John Newton to Elizabeth Cuningham


29 March 1783

My dear Sister

On the receipt of your kind friend’s letter last night, we felt something like Jacob, when he said, My son is still alive. [1] Our Sister is yet alive – and there is something in us which would wish to hope further (as he did), We shall see her again. But I dare not encourage such a wish. I know that the Lord can do all things, and that his will is right. Miss Cowie’s account gave us no reasonable ground to hope for your recovery. But he to whom belongs the issue from death, can raise you, if he sees it best – but if he sees it best to take you home to himself – shall I wish that I could resist and control his will? I must not indulge such a thought, I dare not, and by the grace of God I will not. I commend, entrust and resign you into his hands, and there I would leave you. I am well satisfied that he will surely do you good.

I told you Eliza should be ours – this was a settled thing before we saw her – but she has made herself ours since upon her own account, and has taken possession of a large room in each of our hearts. I leave my Dear and Miss Cowie to tell you more about her – I shall only say, that her affectionate, obliging, gentle behaviour, has endeared her very much to me. You need be in no pain about her, so far as our care, tenderness and affection can supply the place of her parents. No doubt there is a difference of feeling, of which we who have had no children cannot be proper judges – but I trust she will never know a difference, but that we shall find a pleasure in treating her in all respects as if she was our very own. As to her health, though she has too much of a fever, I think she is better since she came. I hope she does not suffer much pain, but she is so very patient, that I cannot be certain. She watches our looks and would hide every thing of that sort from us, if she could. She is very cheerful and eats and sleeps very well. As she is young, and her disorder not far gone, it seems more easy to believe, and more reasonable to hope in her case than in yours. But with regard to her likewise I wish to say, Not my will, but thine be done. [2] My chief desire for her is, that the Lord may speak to her heart, draw her to himself, and seal her for his own. And then whether she goes to heaven at the age of twelve, or of a hundred and twenty is no great matter. The advantage seems to be in favour of those who go first. For what is there so desirable in living here, exposed to sin, pain, loss and a thousand sorrows daily, that we should be unwilling those whom we love should be happy, till they have suffered a large share of these things? Let it be as the Lord pleases, but if he is pleased to remove some to glory in the morning of life, why should we grieve that they are not detained to bear the burden of the whole long wearisome day!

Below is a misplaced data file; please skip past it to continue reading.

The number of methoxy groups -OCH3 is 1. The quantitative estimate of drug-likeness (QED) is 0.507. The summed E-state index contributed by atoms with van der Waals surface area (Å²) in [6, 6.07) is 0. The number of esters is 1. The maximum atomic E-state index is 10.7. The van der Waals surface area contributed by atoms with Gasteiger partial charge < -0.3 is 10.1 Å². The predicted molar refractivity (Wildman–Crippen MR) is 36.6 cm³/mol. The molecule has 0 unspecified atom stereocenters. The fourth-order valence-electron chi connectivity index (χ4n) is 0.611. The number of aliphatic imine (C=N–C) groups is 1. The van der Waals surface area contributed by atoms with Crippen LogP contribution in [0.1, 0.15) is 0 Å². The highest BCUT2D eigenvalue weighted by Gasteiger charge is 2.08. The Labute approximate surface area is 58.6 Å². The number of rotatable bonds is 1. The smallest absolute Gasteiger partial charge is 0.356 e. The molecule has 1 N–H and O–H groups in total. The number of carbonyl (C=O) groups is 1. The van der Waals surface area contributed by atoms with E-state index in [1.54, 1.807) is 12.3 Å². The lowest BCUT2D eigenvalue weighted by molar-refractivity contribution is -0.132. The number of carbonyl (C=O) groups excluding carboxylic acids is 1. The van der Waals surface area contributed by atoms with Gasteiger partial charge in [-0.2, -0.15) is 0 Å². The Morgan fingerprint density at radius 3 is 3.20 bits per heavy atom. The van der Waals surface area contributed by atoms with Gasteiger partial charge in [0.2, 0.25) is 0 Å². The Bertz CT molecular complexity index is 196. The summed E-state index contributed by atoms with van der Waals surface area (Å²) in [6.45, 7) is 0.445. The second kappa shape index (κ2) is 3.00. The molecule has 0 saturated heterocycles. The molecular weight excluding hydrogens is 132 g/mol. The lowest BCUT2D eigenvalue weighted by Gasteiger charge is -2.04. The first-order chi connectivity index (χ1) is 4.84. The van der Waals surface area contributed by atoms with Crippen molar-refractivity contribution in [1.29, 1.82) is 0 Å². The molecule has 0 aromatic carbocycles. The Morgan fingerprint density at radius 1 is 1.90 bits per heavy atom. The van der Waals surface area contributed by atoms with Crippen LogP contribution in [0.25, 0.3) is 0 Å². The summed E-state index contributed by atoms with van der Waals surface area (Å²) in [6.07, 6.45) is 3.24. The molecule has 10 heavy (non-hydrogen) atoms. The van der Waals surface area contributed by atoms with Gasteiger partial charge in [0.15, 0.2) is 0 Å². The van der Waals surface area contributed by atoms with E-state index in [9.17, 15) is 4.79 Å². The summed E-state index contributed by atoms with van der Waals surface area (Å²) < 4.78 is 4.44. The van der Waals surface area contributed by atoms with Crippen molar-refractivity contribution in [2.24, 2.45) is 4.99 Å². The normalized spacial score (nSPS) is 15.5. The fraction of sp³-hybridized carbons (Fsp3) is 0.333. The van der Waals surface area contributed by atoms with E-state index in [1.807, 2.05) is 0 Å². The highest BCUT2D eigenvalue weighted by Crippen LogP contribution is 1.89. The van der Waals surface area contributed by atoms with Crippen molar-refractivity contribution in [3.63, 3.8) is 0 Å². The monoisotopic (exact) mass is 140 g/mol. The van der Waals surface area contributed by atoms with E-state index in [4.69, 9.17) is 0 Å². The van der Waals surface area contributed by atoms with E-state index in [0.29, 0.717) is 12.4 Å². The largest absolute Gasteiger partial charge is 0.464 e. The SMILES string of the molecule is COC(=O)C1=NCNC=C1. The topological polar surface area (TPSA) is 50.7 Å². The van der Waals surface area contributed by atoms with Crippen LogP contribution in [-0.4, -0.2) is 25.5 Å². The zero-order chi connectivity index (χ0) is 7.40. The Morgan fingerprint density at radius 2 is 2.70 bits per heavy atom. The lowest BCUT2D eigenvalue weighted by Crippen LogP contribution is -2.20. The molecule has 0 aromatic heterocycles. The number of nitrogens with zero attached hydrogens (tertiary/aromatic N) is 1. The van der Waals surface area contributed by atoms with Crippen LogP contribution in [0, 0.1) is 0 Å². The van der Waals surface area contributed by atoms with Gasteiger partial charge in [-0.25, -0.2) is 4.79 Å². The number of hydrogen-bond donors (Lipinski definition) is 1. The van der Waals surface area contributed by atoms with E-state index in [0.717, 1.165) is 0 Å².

Ah, my dear Sister – what a mercy, that the Lord has undertaken to choose and manage for us. For surely, partial as we are in our own favour, if we are not quite stupid, we must be afraid of choosing for ourselves. We are so shortsighted, so ignorant of consequences. But he knows all – and he will provide.

Your sister is for the most part pretty well. I am well always. If we have some trials, our comforts and mercies much more abound. You are always in our thoughts and in our prayers. The Lord bless you, yea he has blessed you, and he will bless you to the end! We shall meet again (and it will be a bonny meeting) before the throne, to sing the high praises of the Lamb that was slain.

We repeat our thanks to Miss Chalmers for her letter, [3] and we earnestly beg to hear as often as convenient. Suspense on these occasions is painful. Every letter, though it should be but of four or five lines just to tell us how you are, will be an obligation to us.

I am your affectionate Brother

John Newton
29 March 1783

[1] Genesis 45:28 And Israel said, It is enough; Joseph my son is yet alive: I will go and see him before I die.
[2] Luke 22:42 Saying, Father, if thou be willing, remove this cup from me: nevertheless not my will, but thine, be done.
[3] Miss Chalmers may have been Jean Chalmers (1751-1827) of a well-known family in Anstruther. The daughter of James and Barbara Chalmers, she was the sister of John (c.1747-1818), whose son Thomas (1780-1847) became a prominent theologian and preacher, Professor of Divinity at Edinburgh University, the First Moderator of the General Assembly of the Free Church of Scotland, the first Principal and Professor of Divinity of the Free Church's New College and the first minister of St George’s Tron church in Glasgow. As Miss Cowie had accompanied Eliza to London, Elizabeth needed another companion to assist her in her illness.

Lambeth Palace Library, MS 3096, ff 82-83

Marylynn Rouse, 20/08/2019